The “Shadow a Stag” program at Fairfield University is back for the first time since the pandemic began, and the Office of Undergraduate Admission is eagerly looking for student volunteers. 

Associate Director of Undergraduate Admission, Christopher Cahill, helps run the program alongside Maura Sullivan, an admission counselor. Sophomore student Ainsley Corriveau also helps to manage some of the logistics of the program as an intern. 

In essence, the program allows prospective high school seniors to shadow an undergraduate student at Fairfield. Over the course of three hours, those shadowing will travel with their host to class, grab a bite to eat in the Tully Dining Commons, and receive a tour of campus. 

Prospective students can shadow any day of the school week, with the exception of Wednesdays, and can choose a time slot of 9:15 a.m. to 12:15 p.m., or 12:15 p.m. to 3:15 p.m. Students can schedule a visit here

Undergraduate students may volunteer as a host by filling out a form on Life@Fairfield by November 18th.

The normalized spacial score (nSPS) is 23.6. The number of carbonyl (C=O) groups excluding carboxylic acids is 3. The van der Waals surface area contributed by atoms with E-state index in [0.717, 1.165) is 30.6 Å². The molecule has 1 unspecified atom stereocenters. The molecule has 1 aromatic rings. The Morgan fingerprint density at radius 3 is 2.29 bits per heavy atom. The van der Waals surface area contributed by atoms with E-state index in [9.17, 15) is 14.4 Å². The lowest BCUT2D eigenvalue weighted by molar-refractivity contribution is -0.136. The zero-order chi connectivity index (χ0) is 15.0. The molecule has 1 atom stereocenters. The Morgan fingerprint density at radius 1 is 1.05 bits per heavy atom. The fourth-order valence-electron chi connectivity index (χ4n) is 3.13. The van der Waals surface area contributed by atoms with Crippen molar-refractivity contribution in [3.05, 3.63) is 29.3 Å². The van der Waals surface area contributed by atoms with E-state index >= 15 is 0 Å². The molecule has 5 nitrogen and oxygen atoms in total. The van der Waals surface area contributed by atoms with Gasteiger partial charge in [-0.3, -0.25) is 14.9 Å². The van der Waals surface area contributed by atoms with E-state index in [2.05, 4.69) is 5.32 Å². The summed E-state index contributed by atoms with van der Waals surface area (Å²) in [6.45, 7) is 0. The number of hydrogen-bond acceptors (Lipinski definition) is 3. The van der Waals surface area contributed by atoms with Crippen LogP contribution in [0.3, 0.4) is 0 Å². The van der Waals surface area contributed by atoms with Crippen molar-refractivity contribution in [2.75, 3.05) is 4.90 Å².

“The hosts are all volunteers and they love Fairfield and they love showing students around,” says Cahill. 

Currently, the Office of Undergraduate Admission has about 35 volunteers and is looking to recruit more. Upon completion of the inaugural form, students will undergo one logistical training before beginning their time as a host. 

The program is designed to serve as a relatively small time commitment for student volunteers. Hosts will receive an email each week that asks for their availability during the week ahead. Matches will then be made based on the given responses. 

Should they volunteer as a host, Cahill says, “students kind of make their own hours.”

“The only action item on the host’s part is going to be to look out for emails and respond as soon as they can to confirm whether or not they can be on the schedule for a given week,” he continues. 

The program will continue in the Spring as well.

For those interested in working as a tour guide, becoming a senior fellow interviewer, and/or interning at the Office of Undergraduate Admission, Cahill shares that this program is a great way of “getting your foot in the door.” 

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